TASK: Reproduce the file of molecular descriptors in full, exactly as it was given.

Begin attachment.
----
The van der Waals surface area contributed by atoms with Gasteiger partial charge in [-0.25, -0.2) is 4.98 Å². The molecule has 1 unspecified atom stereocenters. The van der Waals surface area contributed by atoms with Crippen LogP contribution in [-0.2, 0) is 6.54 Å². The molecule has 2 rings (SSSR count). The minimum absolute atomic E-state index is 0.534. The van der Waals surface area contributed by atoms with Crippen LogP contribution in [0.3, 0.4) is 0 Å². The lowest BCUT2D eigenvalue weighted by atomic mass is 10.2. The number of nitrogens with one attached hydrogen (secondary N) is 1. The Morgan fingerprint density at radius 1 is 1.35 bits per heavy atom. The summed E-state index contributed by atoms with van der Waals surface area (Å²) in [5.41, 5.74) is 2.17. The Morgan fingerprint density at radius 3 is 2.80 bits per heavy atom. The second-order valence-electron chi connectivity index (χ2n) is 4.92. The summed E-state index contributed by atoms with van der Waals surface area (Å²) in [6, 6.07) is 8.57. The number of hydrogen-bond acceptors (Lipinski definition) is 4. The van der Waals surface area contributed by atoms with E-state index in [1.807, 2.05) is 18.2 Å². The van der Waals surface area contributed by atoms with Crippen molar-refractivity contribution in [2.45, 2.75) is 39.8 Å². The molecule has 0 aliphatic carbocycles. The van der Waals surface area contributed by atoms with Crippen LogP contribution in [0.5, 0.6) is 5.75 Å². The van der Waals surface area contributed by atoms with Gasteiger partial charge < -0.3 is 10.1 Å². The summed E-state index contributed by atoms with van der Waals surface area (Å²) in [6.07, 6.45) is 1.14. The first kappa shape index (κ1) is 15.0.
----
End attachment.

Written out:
The van der Waals surface area contributed by atoms with Gasteiger partial charge in [-0.25, -0.2) is 4.98 Å². The molecule has 1 unspecified atom stereocenters. The van der Waals surface area contributed by atoms with Crippen LogP contribution in [-0.2, 0) is 6.54 Å². The molecule has 2 rings (SSSR count). The minimum absolute atomic E-state index is 0.534. The van der Waals surface area contributed by atoms with Crippen LogP contribution in [0.3, 0.4) is 0 Å². The lowest BCUT2D eigenvalue weighted by atomic mass is 10.2. The number of nitrogens with one attached hydrogen (secondary N) is 1. The Morgan fingerprint density at radius 1 is 1.35 bits per heavy atom. The summed E-state index contributed by atoms with van der Waals surface area (Å²) in [5.41, 5.74) is 2.17. The Morgan fingerprint density at radius 3 is 2.80 bits per heavy atom. The second-order valence-electron chi connectivity index (χ2n) is 4.92. The summed E-state index contributed by atoms with van der Waals surface area (Å²) in [6, 6.07) is 8.57. The number of hydrogen-bond acceptors (Lipinski definition) is 4. The van der Waals surface area contributed by atoms with E-state index in [1.807, 2.05) is 18.2 Å². The van der Waals surface area contributed by atoms with Crippen molar-refractivity contribution in [2.45, 2.75) is 39.8 Å². The molecule has 0 aliphatic carbocycles. The van der Waals surface area contributed by atoms with Crippen LogP contribution in [0.5, 0.6) is 5.75 Å². The van der Waals surface area contributed by atoms with Gasteiger partial charge < -0.3 is 10.1 Å². The summed E-state index contributed by atoms with van der Waals surface area (Å²) in [6.07, 6.45) is 1.14. The first kappa shape index (κ1) is 15.0.